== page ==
Sheila (not her real name), a 35 year old transgender woman, left Mozambique to find work in South Africa after being told working conditions were better. In South Africa, because of her gender identity she could not find work and turned to sex work to survive: “What was most difficult for me about this work was that sometimes I had to subject myself to having sex without wearing a condom because the clients said they would pay more if I didn’t wear a condom and at that time I had no information on what not wearing a condom was, all I was thinking about was money, I wanted money, I didn’t know the risks I would be running.” One of her clients offered her a place to stay to stop doing sex work, however she found herself trapped in a physically abusive relationship: “I suffered a lot of violence, physical, verbal and psychological because if I said anything he would say ‘don’t forget what I took you away from, don’t forget where you came from you must always remember what I took you away from.’” After one year she returned to Mozambique where she learned she was HIV positive. Now Sheila is a activist educating other transgender women about how to be safe and how to live with HIV. Mozambique. 21 February, 2018. Photo Robin Hammond/Witness Change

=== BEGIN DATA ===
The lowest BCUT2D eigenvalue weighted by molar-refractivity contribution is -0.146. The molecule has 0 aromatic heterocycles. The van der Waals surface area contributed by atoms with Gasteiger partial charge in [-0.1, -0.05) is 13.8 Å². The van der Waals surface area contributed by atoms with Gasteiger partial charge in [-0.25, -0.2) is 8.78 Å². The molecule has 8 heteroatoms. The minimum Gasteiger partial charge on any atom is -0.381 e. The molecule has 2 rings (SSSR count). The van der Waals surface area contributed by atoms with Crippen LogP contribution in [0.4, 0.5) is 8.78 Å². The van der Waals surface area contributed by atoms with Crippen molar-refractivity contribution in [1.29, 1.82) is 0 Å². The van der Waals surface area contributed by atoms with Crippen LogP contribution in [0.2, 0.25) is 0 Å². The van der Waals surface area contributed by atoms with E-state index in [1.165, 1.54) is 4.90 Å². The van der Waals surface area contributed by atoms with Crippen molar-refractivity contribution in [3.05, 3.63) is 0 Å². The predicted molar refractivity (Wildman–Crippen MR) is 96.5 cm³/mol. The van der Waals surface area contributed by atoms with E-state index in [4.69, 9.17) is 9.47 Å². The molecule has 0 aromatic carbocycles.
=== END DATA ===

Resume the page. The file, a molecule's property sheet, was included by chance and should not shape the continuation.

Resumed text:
Shiela /

“My name’s Shiela, I’m 35 years old. I live with my father and my two youngest siblings and I am responsible for them at the moment although they all work. In 2005 I had to leave the country for South Africa, in search of better living conditions because it was very difficult to get a job here because of my sexual orientation and my gender identity. It wasn’t easy for me to abandon my family and go to a country without even knowing what was going to happen to me there. When I got there I went to a gay bar where I met a few friends and they told me that in order to live there I had to do sexual work. It was difficult for me at the time but I had to do it to have money to survive and to save up for when I returned to Mozambique. I was there for 6 months doing that job and without being able to choose my clients. Sometimes my clients I had to sleep with them without wearing a condom because they promised to pay more. I regret doing that up until today but I had no other choice, I needed to survive. That’s when I met someone at a discotheque where I used to go all the time to do the sexual work and I met someone who said I had to leave that life because he was going to look after me so I left to live with that person not knowing what was awaiting me there. I stayed there with this man not being able to leave the house, not even to visit friends because he said I would go back to prostituting myself. I suffered physical violence, verbal and psychological abuse for one year. In mid  2006, I returned to Mozambique and restarted by life entering into a reality show where I did a drag show. This was when I started to see my life change slowly. People no longer saw me as a homosexual but as if I were an artist and to this day, in addition to the activism work I do, I have done my shows and I am recognised as a person but everything I went through in South Africa is difficult for me to forget but slowly I am freeing myself of this.”

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